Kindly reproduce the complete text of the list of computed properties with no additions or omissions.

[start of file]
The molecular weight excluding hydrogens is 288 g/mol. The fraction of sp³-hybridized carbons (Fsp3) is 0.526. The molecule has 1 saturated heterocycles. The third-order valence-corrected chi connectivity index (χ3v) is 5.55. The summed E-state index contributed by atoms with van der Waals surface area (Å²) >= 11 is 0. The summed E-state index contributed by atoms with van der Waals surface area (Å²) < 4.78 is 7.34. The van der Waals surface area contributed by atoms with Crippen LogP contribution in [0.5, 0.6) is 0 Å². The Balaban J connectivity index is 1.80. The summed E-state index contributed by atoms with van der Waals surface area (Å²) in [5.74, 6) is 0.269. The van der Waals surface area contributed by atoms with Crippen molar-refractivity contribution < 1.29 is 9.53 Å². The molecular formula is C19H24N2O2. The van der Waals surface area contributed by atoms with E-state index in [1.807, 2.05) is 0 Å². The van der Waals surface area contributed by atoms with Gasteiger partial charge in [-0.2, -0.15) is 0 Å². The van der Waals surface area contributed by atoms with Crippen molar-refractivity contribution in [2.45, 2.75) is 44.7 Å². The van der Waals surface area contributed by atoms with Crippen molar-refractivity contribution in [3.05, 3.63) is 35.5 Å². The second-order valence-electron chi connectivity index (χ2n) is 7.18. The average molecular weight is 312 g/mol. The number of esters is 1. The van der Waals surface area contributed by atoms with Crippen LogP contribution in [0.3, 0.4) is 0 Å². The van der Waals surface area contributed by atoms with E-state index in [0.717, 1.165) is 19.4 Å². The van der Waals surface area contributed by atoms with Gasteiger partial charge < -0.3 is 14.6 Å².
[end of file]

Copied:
The molecular weight excluding hydrogens is 288 g/mol. The fraction of sp³-hybridized carbons (Fsp3) is 0.526. The molecule has 1 saturated heterocycles. The third-order valence-corrected chi connectivity index (χ3v) is 5.55. The summed E-state index contributed by atoms with van der Waals surface area (Å²) >= 11 is 0. The summed E-state index contributed by atoms with van der Waals surface area (Å²) < 4.78 is 7.34. The van der Waals surface area contributed by atoms with Crippen LogP contribution in [0.5, 0.6) is 0 Å². The Balaban J connectivity index is 1.80. The summed E-state index contributed by atoms with van der Waals surface area (Å²) in [5.74, 6) is 0.269. The van der Waals surface area contributed by atoms with Crippen molar-refractivity contribution < 1.29 is 9.53 Å². The molecular formula is C19H24N2O2. The van der Waals surface area contributed by atoms with E-state index in [1.807, 2.05) is 0 Å². The van der Waals surface area contributed by atoms with Gasteiger partial charge in [-0.2, -0.15) is 0 Å². The van der Waals surface area contributed by atoms with Crippen molar-refractivity contribution in [2.45, 2.75) is 44.7 Å². The van der Waals surface area contributed by atoms with Crippen molar-refractivity contribution in [3.05, 3.63) is 35.5 Å². The second-order valence-electron chi connectivity index (χ2n) is 7.18. The average molecular weight is 312 g/mol. The number of esters is 1. The van der Waals surface area contributed by atoms with Crippen LogP contribution in [0.3, 0.4) is 0 Å². The van der Waals surface area contributed by atoms with E-state index in [0.717, 1.165) is 19.4 Å². The van der Waals surface area contributed by atoms with Gasteiger partial charge < -0.3 is 14.6 Å².